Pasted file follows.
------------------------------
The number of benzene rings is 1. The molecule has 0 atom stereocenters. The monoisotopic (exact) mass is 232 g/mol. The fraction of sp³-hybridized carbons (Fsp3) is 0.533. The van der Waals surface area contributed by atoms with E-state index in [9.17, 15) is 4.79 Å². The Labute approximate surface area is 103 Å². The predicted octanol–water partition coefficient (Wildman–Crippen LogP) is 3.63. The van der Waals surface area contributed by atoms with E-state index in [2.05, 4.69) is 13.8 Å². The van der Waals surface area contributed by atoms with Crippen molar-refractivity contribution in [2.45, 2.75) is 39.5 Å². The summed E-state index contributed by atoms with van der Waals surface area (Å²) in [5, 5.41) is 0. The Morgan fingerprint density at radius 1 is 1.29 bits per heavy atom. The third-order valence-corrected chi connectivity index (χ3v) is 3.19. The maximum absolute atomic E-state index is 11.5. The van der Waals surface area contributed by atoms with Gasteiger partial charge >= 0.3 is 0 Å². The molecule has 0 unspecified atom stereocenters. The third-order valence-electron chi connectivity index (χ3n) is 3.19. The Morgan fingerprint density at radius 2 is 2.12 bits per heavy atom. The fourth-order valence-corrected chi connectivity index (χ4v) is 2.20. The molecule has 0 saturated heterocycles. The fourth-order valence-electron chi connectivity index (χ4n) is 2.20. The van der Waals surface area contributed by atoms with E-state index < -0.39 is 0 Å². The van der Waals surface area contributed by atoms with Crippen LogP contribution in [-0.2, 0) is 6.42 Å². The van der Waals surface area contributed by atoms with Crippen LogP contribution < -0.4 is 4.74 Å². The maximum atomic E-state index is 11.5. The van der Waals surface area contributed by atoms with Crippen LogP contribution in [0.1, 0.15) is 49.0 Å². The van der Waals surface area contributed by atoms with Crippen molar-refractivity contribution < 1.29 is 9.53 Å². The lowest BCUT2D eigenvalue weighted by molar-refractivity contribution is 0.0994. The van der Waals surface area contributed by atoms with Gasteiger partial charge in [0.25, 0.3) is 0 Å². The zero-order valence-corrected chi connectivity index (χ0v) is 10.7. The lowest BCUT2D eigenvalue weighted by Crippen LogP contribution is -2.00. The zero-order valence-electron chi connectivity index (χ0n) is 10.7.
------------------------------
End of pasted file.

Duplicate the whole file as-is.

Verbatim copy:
The number of benzene rings is 1. The molecule has 0 atom stereocenters. The monoisotopic (exact) mass is 232 g/mol. The fraction of sp³-hybridized carbons (Fsp3) is 0.533. The van der Waals surface area contributed by atoms with E-state index in [9.17, 15) is 4.79 Å². The Labute approximate surface area is 103 Å². The predicted octanol–water partition coefficient (Wildman–Crippen LogP) is 3.63. The van der Waals surface area contributed by atoms with E-state index in [2.05, 4.69) is 13.8 Å². The van der Waals surface area contributed by atoms with Crippen molar-refractivity contribution in [2.45, 2.75) is 39.5 Å². The summed E-state index contributed by atoms with van der Waals surface area (Å²) in [5, 5.41) is 0. The Morgan fingerprint density at radius 1 is 1.29 bits per heavy atom. The third-order valence-corrected chi connectivity index (χ3v) is 3.19. The maximum absolute atomic E-state index is 11.5. The van der Waals surface area contributed by atoms with Gasteiger partial charge >= 0.3 is 0 Å². The molecule has 0 unspecified atom stereocenters. The third-order valence-electron chi connectivity index (χ3n) is 3.19. The Morgan fingerprint density at radius 2 is 2.12 bits per heavy atom. The fourth-order valence-corrected chi connectivity index (χ4v) is 2.20. The molecule has 0 saturated heterocycles. The fourth-order valence-electron chi connectivity index (χ4n) is 2.20. The van der Waals surface area contributed by atoms with E-state index < -0.39 is 0 Å². The van der Waals surface area contributed by atoms with Crippen LogP contribution in [-0.2, 0) is 6.42 Å². The van der Waals surface area contributed by atoms with Crippen LogP contribution < -0.4 is 4.74 Å². The maximum atomic E-state index is 11.5. The van der Waals surface area contributed by atoms with Crippen LogP contribution in [0.1, 0.15) is 49.0 Å². The van der Waals surface area contributed by atoms with Crippen molar-refractivity contribution < 1.29 is 9.53 Å². The lowest BCUT2D eigenvalue weighted by molar-refractivity contribution is 0.0994. The van der Waals surface area contributed by atoms with Gasteiger partial charge in [0.25, 0.3) is 0 Å². The zero-order valence-corrected chi connectivity index (χ0v) is 10.7. The lowest BCUT2D eigenvalue weighted by Crippen LogP contribution is -2.00. The zero-order valence-electron chi connectivity index (χ0n) is 10.7.